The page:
We met Everywhere John when we first arrived in Hanoi. At the time his name was just John but he turned up so regularly at social engagements of such a wide variety that Nathan and I started calling him Everywhere John. As this name was factually accurate, it stuck, and this is what John is now called.
Everywhere John is an engineer of some description. Like Beth, I am confused about, and uninterested in the diversity of engineering types so I forget what kind he is. Maybe electrical? I just know it’s not bridges because I remember talking to him once about model bridges made of pasta and disappointingly he didn’t seem to know much more about this subject than me.
A few months ago, Everywhere John decided to open a café. That’s the kind of thing that an engineer can do in this land of opportunity called Vietnam, much like how I became a newspaper columnist, and Nathan became a crime-fighting superhero.
The café is called the Hanoi Social Club, and I’m sitting in it RIGHT NOW (whoah, meta). I’m here most days actually, sucking up their wifi, drinking a long black and eating roast pumpkin salad with lentils and ricotta, followed by flourless chocolate cake. They have many other things on the menu, but I’m stuck on these for now. Almost all of my social engagements take place here, and some of my work ones too.
The café is like a little piece of Australia (Melbournians like to say “a little piece of Melbourne” because they don’t want to admit that other cities might have cafes too). They play The Lucksmiths, they have copies of Frankie and Dumbo Feather and the other day I even read the Review section of the Weekend Australian.
I know better than to take any international guests of ours to the Hanoi Social Club. The one and only visitor I’ve taken there said “Hmm, there sure are a lot foreigners in here”, and there was judgement in them there italics. To me, this is like going to a Chinese restaurant in Sydney’s Chinatown and complaining, “Hmm, there sure are a lot of Chinese people in here”.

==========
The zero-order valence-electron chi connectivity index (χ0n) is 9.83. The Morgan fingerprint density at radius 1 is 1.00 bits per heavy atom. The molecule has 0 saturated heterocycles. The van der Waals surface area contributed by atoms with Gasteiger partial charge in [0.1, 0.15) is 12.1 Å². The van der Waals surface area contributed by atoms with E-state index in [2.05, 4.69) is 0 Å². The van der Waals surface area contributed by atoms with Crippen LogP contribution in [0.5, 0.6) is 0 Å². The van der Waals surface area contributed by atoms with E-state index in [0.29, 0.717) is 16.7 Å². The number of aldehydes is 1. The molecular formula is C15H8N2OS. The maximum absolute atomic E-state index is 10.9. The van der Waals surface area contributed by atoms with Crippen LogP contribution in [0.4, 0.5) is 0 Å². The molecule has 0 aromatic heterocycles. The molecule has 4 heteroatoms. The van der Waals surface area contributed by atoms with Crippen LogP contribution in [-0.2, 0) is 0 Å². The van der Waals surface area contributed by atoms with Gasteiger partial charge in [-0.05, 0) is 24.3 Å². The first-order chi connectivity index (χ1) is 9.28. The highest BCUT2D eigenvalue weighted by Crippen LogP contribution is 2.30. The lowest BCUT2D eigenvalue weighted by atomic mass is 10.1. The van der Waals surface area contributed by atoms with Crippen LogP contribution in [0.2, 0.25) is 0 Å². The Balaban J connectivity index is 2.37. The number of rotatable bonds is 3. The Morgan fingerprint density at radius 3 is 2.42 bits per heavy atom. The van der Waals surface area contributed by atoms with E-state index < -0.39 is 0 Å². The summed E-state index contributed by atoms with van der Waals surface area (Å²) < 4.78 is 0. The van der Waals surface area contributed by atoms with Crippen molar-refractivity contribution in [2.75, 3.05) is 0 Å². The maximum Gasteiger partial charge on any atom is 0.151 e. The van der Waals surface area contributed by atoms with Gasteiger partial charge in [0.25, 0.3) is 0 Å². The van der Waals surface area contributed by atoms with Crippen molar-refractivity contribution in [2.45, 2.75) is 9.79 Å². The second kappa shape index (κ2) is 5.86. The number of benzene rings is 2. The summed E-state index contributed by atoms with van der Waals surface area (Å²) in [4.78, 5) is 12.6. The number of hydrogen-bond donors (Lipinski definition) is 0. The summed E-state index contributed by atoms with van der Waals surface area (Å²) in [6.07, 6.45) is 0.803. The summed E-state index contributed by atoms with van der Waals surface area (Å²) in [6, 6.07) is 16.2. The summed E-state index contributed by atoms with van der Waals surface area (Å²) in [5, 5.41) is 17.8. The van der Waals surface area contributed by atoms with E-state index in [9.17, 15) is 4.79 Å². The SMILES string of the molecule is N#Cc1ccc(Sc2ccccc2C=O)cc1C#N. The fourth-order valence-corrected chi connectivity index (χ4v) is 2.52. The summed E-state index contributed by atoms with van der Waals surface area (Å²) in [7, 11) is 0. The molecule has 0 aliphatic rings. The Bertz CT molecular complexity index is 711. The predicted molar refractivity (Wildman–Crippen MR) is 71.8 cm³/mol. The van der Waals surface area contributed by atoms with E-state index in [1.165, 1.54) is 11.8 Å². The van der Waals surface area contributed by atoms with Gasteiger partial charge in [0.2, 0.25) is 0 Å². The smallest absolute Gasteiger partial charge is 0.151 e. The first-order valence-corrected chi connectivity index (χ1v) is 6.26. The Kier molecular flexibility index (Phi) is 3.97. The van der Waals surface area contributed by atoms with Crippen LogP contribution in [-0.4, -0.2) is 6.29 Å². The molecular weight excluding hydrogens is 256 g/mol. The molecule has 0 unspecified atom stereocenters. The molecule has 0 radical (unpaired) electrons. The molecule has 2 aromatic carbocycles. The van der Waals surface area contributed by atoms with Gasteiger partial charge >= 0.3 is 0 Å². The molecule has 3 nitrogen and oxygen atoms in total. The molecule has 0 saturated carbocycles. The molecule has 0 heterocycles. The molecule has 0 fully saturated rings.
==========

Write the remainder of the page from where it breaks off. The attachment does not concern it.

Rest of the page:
It’s okay for minority communities in Australia to maintain their own culture, foster their own communities, and continue eating their own food – Multiculturalism! Diversity! Vibrant Community! – yet we don’t like the reverse idea of Anglo expat communities doing the same overseas. There’s a distasteful colonial overtone to it.
I know I felt exactly the same way about expat enclaves before I moved to Vietnam. Even just the word “expat” seemed sleazy and unsavoury somehow. But now I’m here, I really do think that the development of any cultural or ethnic community is just the most natural thing in the world, no matter who’s in it, and that those communities contribute enormously to the broader society that houses them. Eating flourless chocolate cake at the Hanoi Social Club doesn’t lessen the “Vietnam-ness” of my life here; in fact, it makes it better, offering me enough comforting familiarity to better enjoy the rest of my very Hanoian day.
The staff at the Hanoi Social Club, who are all Vietnamese, are really great. Apparently Everywhere John has asked that during their shifts they work their way through the menu, trying every dish at least once. But the rest of the time, they go out of their way to make their own meals – Vietnamese meals – and eat those instead.
I think that is totally awesome. I know enough about Vietnamese eating habits to know they wouldn’t take too kindly to eating lentil pasta or bulgur salad every day, just like I don’t want to eat pho seven days a week.
The unofficial motto of the Hanoi Social Club is more like a directive: “Love Your Town”. And no, it’s not referring to Melbourne. This little patch of Australia, frequented by foreigners, really, truly does fuel my love of Hanoi.
And so ends this post about the important work that engineers do. We so often take them for granted, and yet our society depends on them. Nice work, Everywhere John.